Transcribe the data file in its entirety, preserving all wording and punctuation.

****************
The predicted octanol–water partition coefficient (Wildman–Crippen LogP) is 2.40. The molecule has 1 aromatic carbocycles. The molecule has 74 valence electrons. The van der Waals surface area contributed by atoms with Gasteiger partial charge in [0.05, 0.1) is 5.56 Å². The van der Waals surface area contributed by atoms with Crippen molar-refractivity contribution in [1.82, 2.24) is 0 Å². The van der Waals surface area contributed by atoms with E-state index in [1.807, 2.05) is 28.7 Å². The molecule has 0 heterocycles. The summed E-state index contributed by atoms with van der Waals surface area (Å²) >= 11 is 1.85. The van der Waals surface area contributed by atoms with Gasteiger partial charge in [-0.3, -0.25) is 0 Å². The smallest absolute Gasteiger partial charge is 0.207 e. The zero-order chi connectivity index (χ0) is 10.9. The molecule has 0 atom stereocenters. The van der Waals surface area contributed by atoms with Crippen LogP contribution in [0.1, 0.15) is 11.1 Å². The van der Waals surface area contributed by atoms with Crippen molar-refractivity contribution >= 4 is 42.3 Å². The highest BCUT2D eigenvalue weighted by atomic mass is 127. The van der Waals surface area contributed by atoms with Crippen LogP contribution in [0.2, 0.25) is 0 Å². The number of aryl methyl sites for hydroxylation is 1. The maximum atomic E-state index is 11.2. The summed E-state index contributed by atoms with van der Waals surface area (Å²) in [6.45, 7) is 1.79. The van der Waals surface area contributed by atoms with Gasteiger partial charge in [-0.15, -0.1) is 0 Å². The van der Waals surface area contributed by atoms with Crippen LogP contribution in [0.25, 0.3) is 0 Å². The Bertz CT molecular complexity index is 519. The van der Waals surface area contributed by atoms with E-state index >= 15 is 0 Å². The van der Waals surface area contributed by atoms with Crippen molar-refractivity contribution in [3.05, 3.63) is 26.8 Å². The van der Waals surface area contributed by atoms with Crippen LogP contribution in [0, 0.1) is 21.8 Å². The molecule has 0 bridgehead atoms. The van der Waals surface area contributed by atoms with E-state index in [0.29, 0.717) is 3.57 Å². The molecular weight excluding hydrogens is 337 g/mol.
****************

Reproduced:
The predicted octanol–water partition coefficient (Wildman–Crippen LogP) is 2.40. The molecule has 1 aromatic carbocycles. The molecule has 74 valence electrons. The van der Waals surface area contributed by atoms with Gasteiger partial charge in [0.05, 0.1) is 5.56 Å². The van der Waals surface area contributed by atoms with Crippen molar-refractivity contribution in [1.82, 2.24) is 0 Å². The van der Waals surface area contributed by atoms with E-state index in [1.807, 2.05) is 28.7 Å². The molecule has 0 heterocycles. The summed E-state index contributed by atoms with van der Waals surface area (Å²) >= 11 is 1.85. The van der Waals surface area contributed by atoms with Gasteiger partial charge in [-0.3, -0.25) is 0 Å². The smallest absolute Gasteiger partial charge is 0.207 e. The zero-order chi connectivity index (χ0) is 10.9. The molecule has 0 atom stereocenters. The van der Waals surface area contributed by atoms with Crippen LogP contribution in [0.1, 0.15) is 11.1 Å². The van der Waals surface area contributed by atoms with Crippen molar-refractivity contribution >= 4 is 42.3 Å². The highest BCUT2D eigenvalue weighted by atomic mass is 127. The van der Waals surface area contributed by atoms with Crippen LogP contribution in [0.2, 0.25) is 0 Å². The number of aryl methyl sites for hydroxylation is 1. The maximum atomic E-state index is 11.2. The summed E-state index contributed by atoms with van der Waals surface area (Å²) in [6.45, 7) is 1.79. The van der Waals surface area contributed by atoms with Gasteiger partial charge in [-0.15, -0.1) is 0 Å². The van der Waals surface area contributed by atoms with Crippen LogP contribution in [0.25, 0.3) is 0 Å². The Bertz CT molecular complexity index is 519. The van der Waals surface area contributed by atoms with E-state index >= 15 is 0 Å². The van der Waals surface area contributed by atoms with Crippen molar-refractivity contribution in [3.05, 3.63) is 26.8 Å². The van der Waals surface area contributed by atoms with Crippen LogP contribution in [0, 0.1) is 21.8 Å². The molecule has 0 bridgehead atoms. The van der Waals surface area contributed by atoms with E-state index in [0.29, 0.717) is 3.57 Å². The molecular weight excluding hydrogens is 337 g/mol.